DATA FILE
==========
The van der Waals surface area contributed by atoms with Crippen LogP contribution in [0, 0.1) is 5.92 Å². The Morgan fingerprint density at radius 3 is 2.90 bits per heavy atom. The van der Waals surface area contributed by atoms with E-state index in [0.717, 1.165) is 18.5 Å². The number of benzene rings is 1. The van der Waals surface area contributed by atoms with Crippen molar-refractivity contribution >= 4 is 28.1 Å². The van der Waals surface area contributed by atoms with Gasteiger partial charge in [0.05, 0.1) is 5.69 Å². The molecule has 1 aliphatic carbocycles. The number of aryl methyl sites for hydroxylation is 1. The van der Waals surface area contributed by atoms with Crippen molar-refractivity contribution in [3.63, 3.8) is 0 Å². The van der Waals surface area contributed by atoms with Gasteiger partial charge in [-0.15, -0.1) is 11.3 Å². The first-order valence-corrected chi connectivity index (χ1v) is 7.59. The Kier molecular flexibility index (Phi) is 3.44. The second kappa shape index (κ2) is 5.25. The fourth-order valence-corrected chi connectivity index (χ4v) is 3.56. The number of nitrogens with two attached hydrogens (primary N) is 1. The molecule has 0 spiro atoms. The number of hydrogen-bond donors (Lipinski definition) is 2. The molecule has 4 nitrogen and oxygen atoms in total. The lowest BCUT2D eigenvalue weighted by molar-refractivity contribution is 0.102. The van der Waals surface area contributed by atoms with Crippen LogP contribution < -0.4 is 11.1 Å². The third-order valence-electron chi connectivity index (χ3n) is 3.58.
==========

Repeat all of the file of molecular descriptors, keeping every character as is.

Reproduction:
The van der Waals surface area contributed by atoms with Crippen LogP contribution in [0, 0.1) is 5.92 Å². The Morgan fingerprint density at radius 3 is 2.90 bits per heavy atom. The van der Waals surface area contributed by atoms with E-state index in [0.717, 1.165) is 18.5 Å². The number of benzene rings is 1. The van der Waals surface area contributed by atoms with Crippen molar-refractivity contribution >= 4 is 28.1 Å². The van der Waals surface area contributed by atoms with Gasteiger partial charge in [0.05, 0.1) is 5.69 Å². The molecule has 1 aliphatic carbocycles. The number of aryl methyl sites for hydroxylation is 1. The van der Waals surface area contributed by atoms with Crippen molar-refractivity contribution in [3.63, 3.8) is 0 Å². The van der Waals surface area contributed by atoms with Gasteiger partial charge in [-0.15, -0.1) is 11.3 Å². The first-order valence-corrected chi connectivity index (χ1v) is 7.59. The Kier molecular flexibility index (Phi) is 3.44. The second kappa shape index (κ2) is 5.25. The fourth-order valence-corrected chi connectivity index (χ4v) is 3.56. The number of nitrogens with two attached hydrogens (primary N) is 1. The molecule has 0 spiro atoms. The number of hydrogen-bond donors (Lipinski definition) is 2. The molecule has 4 nitrogen and oxygen atoms in total. The lowest BCUT2D eigenvalue weighted by molar-refractivity contribution is 0.102. The van der Waals surface area contributed by atoms with Crippen LogP contribution < -0.4 is 11.1 Å². The third-order valence-electron chi connectivity index (χ3n) is 3.58.